Monday, January 6, 2014

The Defences of Poetry: Part three, an interlude

Between Sidney and Shelly much changes. Poetry in English develops a history and a roll call of famous names and achievements. 

After the Restoration, written poems move out of the court and into the market place. However, while Rochester may be the last courtier poet worth reading, writing poems remains the activity of those who do no not need to make a living from it.

More importantly, the idea which today we take for granted, that an individual subject can not only originate ideas but own the written expression of those ideas, becomes gradually established, a movement marked by the first Copy Right laws of 1709. It’s one of the great fault lines running though the history of English poetry. The anonymous Scop, Chaucer, whoever wrote Sir Gawain and the Green Knight,  Spenser, Shakespeare, Milton and Pope are split from us not so much by their language and subject matter but by the idea of the poet as individual genius who has something to say that has never been said before. “Originality” rears it ugly head and the shrinkage towards the lyric is well under way.

During and after the “Romantic Period” , “Poet” became a title, a label of a perverse distinction, a role to inhabit, rather than the name of a practitioner of a craft. Given that poetry never had the majority share of the print market, and that with one or two startling exceptions, no one made a living from the sales of their poems,  “Poet” offered a choice between the lofty mountain top or the desperate garret. 
Iconographically, Wanderer above the Sea of Fog painted in 1818 by Caspar David Friedrich. presents one version of this role.

The figure, alone above the clouds, isolated, looking down on the World beneath was the visual representation of one version of the Romantic Poet just as Wordsworth standing on Westminster Bridge is a similar written one. The clearest literary expression of this is in Ralph Waldo Emerson’s essay ‘The Poet’, printed in 1844 but given as a lecturer earlier than that.  The implications of Sidney’s idea that not all poets write poetry, and not all verse writing qualifies for the title of poet, is played in one paragraph which is worth quoting in full:

The sign and credentials of the poet are that he announces that which no man foretold. He is the true and only doctor; he knows and tells; he is the only teller of news, for he was present and privy to the appearance which he describes. He is a beholder of ideas and an utterer of the necessary and the causal. For we do not speak now of men of poetical talents, or of industry and skill in metre, but of the true poet.  I took part in a conversation the other day concerning a recent writer of lyrics, a man of subtle mind whose head appeared to be a music box of delicate tunes and rhythms, and whose skill and command of language we could not sufficiently praise. But when the question arose whether he was not only a lyricist but a poet, we were obliged to confess that he is plainly a contemporary, not an eternal man.  He does not stand out of our low limitations, like a Chimborazo under the line, running up from a torrid base through all the climates of the globe with belts of the herbage of every latitude on its high and mottled sides; but this genius is the landscape garden of a modern house, adorned with fountains and statues, with well-bred men and women standing and sitting in the walks and terraces. We hear through all the varied music, the ground tone of conventional life. Our poets are men of talent who sing, and not the children of music (p.81).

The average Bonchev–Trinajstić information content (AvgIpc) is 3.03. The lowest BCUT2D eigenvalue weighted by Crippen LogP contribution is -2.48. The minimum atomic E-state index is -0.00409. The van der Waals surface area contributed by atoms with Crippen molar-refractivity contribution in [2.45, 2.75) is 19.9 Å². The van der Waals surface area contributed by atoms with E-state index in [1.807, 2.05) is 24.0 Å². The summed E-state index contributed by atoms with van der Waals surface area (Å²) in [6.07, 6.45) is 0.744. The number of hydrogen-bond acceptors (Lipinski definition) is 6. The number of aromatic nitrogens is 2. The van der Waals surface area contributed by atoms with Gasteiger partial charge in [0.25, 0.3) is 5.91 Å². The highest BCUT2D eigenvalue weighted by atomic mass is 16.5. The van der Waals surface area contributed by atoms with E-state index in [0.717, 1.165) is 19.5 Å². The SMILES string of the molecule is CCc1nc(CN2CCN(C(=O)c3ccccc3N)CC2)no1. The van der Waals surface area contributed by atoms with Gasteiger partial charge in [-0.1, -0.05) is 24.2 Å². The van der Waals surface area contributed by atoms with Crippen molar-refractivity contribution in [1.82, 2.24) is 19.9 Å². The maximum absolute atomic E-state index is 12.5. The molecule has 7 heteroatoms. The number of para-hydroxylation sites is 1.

As a job description, it is difficult to imagine there would be many applicants. What exactly does the first or last sentence mean in terms of a poem? However, the would be poet need not worry. “Poetry” is a verdict, and the verdict is out of the writer’s hands and in the Critic’s.

However, the Romantic ideal of the poet as solitary far seeing genius had its dark side. The iconographic representation of this is Henry Wallis’ painting of The Death of Chatterton.  Chatterton may be the first poet who was more famous for being famous than for his verse. Hazlitt certainly thought so. The modern biographer Richard Holmes speculated that he did not intentionally commit suicide but simply tried to medicate himself and got the dosage wrong.

Young, alone, poor, isolated by his genius which the outside world did not appreciate, the outsider-poet is destroyed by the indifference of the cruel world and takes his own life, his poems shredded in a last act of despair. It sounds Romantic in a way “Fraud dies due to faulty maths” doesn’t.   

As a pose it is tedious, or the prerogative these days of popular musicians strutting in a music industry driven by the need for marketable “attitude”, but when it was taken seriously, and surprisingly it was, it validated a set of assumptions about the genius writer and his (sic) relationship with his art and his audience. Which brings us to Shelley. Though Peacock, who is much more interesting,  first.

No comments: